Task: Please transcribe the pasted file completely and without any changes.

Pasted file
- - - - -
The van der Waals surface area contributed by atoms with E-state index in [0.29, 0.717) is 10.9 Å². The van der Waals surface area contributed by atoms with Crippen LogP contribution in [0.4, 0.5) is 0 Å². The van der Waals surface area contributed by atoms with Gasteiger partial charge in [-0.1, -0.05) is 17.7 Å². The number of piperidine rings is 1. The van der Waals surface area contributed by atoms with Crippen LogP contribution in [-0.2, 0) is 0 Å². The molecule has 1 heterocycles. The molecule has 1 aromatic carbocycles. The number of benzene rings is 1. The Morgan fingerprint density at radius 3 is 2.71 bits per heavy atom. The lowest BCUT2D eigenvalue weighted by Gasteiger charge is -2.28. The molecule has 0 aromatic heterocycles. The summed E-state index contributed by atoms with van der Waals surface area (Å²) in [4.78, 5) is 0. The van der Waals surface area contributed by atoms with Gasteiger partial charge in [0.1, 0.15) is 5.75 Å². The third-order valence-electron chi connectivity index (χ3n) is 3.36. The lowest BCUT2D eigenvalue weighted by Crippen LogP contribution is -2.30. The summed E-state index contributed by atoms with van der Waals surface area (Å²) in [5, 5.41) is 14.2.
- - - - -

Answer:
The van der Waals surface area contributed by atoms with E-state index in [0.29, 0.717) is 10.9 Å². The van der Waals surface area contributed by atoms with Crippen LogP contribution in [0.4, 0.5) is 0 Å². The van der Waals surface area contributed by atoms with Gasteiger partial charge in [-0.1, -0.05) is 17.7 Å². The number of piperidine rings is 1. The van der Waals surface area contributed by atoms with Crippen LogP contribution in [-0.2, 0) is 0 Å². The molecule has 1 heterocycles. The molecule has 1 aromatic carbocycles. The number of benzene rings is 1. The Morgan fingerprint density at radius 3 is 2.71 bits per heavy atom. The lowest BCUT2D eigenvalue weighted by Gasteiger charge is -2.28. The molecule has 0 aromatic heterocycles. The summed E-state index contributed by atoms with van der Waals surface area (Å²) in [4.78, 5) is 0. The van der Waals surface area contributed by atoms with Gasteiger partial charge in [0.1, 0.15) is 5.75 Å². The third-order valence-electron chi connectivity index (χ3n) is 3.36. The lowest BCUT2D eigenvalue weighted by Crippen LogP contribution is -2.30. The summed E-state index contributed by atoms with van der Waals surface area (Å²) in [5, 5.41) is 14.2.